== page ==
Forums / Chemistry / Dealing with poor math skills...


Dealing with poor math skills...

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Chris Leverington Chris Leverington 4035 Points

My district has gone to requiring 9th graders take chemistry, with the generally required difficulty often found in junior/senior level classes.  While it has been an adventure...the most challenging aspect is that many of the students have poor math skills and have great difficulty doing well, because they are so bad at math.   For example we just had our gas laws test.  Many students did poorly.  A lot of the issues were mathematical and not a lack of understanding of the material.  Like they would set the problems up correctly and then solve them wrong.   It seems like no matter what I do, they don't come around and its getting extremely frustrating.  What do you do to help cope with these issues?

Alex Kinder Alex Kinder 1195 Points

Is algebra still a pre-requisite? That is necessary for students to even have a chance in chemistry...

Chris Leverington Chris Leverington 4035 Points

Unfortunately not. They just blindly put all 9th graders into chemistry. I have sped kids with a 3rd or 4th Grade math/reading level in class.

Kara Luce Kara Luce 1025 Points

I use Modeling Instruction and have found that even students with poor math skills find success.  For example, every single one of my students can tell me what happens to pressure when we increase volume, and why.  Even my lowest students know how to find the new pressure mathematically without using "the equation" (they do, but they don't realize they do - hard to explain on a forum).  I do introduce the equations so that those who will continue further in chemistry will know them and recognize them, but I don't expect every single regurgitate them for me.  They also know a whole lot more about linear functions - they still struggle with them, but they have made huge improvements, which makes the math teachers happy. There are Modeling Instruction workshops all over the country during the summer - I definitely recommend checking them out.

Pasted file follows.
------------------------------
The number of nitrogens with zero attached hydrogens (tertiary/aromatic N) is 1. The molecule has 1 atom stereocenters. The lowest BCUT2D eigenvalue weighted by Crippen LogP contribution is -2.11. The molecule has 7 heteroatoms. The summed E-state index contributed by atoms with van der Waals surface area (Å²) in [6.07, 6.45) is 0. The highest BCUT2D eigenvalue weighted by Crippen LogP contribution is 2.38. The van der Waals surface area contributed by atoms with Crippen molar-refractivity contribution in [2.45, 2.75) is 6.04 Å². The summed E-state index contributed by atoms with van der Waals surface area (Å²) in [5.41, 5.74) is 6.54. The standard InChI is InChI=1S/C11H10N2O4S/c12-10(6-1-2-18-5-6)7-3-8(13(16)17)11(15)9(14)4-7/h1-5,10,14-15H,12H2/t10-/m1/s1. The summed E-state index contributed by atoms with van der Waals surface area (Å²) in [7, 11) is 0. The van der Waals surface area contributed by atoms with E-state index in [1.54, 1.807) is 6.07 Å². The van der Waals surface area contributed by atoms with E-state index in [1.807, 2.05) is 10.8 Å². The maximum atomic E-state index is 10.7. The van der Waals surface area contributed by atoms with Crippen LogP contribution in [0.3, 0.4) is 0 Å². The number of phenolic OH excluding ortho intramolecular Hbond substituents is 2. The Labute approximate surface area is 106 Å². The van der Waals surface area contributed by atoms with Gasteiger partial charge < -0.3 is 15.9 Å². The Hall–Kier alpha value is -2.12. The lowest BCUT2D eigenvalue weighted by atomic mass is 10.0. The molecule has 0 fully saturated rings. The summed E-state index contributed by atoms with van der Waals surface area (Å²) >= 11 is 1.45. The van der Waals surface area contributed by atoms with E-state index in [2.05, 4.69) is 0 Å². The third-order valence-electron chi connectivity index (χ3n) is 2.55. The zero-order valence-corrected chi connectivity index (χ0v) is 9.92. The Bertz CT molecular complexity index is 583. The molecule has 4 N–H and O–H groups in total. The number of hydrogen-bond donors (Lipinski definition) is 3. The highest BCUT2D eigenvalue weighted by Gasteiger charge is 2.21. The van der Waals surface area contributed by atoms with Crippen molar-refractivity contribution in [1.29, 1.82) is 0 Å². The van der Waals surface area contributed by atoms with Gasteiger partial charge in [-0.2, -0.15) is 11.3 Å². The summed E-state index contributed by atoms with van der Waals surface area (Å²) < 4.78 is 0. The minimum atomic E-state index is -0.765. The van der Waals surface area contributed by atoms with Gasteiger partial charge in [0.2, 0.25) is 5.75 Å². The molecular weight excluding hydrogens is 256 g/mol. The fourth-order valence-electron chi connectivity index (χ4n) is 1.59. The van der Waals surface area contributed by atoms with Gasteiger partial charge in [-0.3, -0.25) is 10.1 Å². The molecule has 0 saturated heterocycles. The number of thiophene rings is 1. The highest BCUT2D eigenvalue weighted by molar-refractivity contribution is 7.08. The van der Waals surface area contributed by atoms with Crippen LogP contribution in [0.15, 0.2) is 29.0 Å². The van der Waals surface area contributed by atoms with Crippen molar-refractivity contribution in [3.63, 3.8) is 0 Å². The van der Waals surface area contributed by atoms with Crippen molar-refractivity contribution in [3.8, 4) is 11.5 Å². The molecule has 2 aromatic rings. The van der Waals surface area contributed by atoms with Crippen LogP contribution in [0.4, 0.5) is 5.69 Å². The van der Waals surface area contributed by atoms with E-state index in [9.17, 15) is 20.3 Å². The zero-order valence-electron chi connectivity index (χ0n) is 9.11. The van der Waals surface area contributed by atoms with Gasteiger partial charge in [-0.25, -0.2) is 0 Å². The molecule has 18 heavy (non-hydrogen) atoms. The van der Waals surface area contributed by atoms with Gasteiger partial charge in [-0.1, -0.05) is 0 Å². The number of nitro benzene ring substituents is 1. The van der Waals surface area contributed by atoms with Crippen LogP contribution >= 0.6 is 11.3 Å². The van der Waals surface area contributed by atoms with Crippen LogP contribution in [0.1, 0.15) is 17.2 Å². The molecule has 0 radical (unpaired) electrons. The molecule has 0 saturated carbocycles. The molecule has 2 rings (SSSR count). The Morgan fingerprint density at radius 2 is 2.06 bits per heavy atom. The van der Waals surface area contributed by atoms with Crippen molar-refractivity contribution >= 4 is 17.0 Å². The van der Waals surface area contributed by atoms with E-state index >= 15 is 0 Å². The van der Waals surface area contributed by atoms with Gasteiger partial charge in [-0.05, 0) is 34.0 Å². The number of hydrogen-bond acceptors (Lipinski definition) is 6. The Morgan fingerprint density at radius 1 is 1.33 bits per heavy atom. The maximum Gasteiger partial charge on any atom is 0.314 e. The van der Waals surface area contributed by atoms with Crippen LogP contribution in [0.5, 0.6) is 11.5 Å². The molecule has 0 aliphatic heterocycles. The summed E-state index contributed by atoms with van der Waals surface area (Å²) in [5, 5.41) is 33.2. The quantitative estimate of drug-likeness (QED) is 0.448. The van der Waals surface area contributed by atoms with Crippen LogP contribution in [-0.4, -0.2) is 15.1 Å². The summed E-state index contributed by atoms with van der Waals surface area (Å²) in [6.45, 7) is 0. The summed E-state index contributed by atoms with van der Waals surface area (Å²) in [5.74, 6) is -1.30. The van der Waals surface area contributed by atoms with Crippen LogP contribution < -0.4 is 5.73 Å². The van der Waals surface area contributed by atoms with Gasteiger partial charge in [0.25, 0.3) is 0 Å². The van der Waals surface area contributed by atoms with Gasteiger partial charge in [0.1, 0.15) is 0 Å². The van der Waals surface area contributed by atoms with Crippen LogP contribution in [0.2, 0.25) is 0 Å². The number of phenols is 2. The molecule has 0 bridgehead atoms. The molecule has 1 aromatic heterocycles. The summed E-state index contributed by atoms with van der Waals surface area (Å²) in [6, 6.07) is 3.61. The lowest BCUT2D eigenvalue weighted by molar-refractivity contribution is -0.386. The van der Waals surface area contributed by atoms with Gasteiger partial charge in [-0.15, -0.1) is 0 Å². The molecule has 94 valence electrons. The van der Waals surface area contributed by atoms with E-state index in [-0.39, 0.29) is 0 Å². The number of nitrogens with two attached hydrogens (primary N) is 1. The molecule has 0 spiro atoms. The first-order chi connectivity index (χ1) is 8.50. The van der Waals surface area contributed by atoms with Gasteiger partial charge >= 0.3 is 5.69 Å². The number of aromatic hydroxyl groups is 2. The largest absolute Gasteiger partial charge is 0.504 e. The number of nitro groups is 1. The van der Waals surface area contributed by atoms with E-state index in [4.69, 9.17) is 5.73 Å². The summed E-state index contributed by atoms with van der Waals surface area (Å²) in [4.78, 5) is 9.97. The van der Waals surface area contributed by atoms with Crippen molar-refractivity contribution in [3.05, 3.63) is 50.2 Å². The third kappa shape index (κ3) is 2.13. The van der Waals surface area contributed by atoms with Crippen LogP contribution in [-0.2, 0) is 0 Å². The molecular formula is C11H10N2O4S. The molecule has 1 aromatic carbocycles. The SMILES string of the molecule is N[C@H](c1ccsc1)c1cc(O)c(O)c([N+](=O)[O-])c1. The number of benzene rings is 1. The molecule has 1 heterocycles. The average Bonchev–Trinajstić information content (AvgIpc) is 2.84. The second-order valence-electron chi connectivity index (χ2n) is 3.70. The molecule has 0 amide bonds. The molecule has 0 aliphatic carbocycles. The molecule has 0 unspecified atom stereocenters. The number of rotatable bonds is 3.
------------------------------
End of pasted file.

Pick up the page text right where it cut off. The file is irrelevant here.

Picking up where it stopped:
Casey Nolan Casey Nolan 20 Points

Is there possibly an issue with confidence in mathematics? Sometimes students have issues because they aren't sure how to connect the formulas to real life applications, so perhaps focusing on the units (such as crossing out units in stoichiometric problems) or using images may help. I am interested to hear what worked and what didn't, because this is a common problem with many general chemistry high school courses.

Chris Leverington Chris Leverington 4035 Points

You'd have to get them to write the units in. It's extremely frustrating. Writing in the units is too much work, so they don't...and then mess up the math. Its a very complex issue that goes beyond just poor math skills, but that seems to be the starting off point. I had a girl in my honors class the other day set the problem up was something like 45g NaCl (1 mol/58.5g) and she did 58.5 divided by 45. I showed her that and she said, "i always get confused on which one divides by what". I just shook my head and said, you always divide by the one on bottom. But a sophomore in honors chem that gets confused by this is mind-boggling

In the school that I am involved with, we work closely with the math teachers. Although our standards are not the same, we know that science and math are naturally integrated together. We take advantage of knowing the scope and sequence that the math teachers are using in their classroom, and try to plan ours around when our students are learning/reviewing important materials that are going to impact their understanding of what is going on in our class. It is not always possible to plan things out this way, but we have seen growth since we have begun working together.

Pamela Dupre Pamela Dupre 92364 Points

We struggle with some of the same issues in elementary. Sadly, the people who are in charge of the scope and sequence for science and math in my state, are not educators. Therefore they don't comprehend the relationship between math and science. I have worked with some teachers in the past that didn't want to do science labs because students hadn't mastered some math concepts they were working on. Once I got them to a lab they realized we were measuring in metric units and this enabled the children to apply what they were learning in math! Imagine that.

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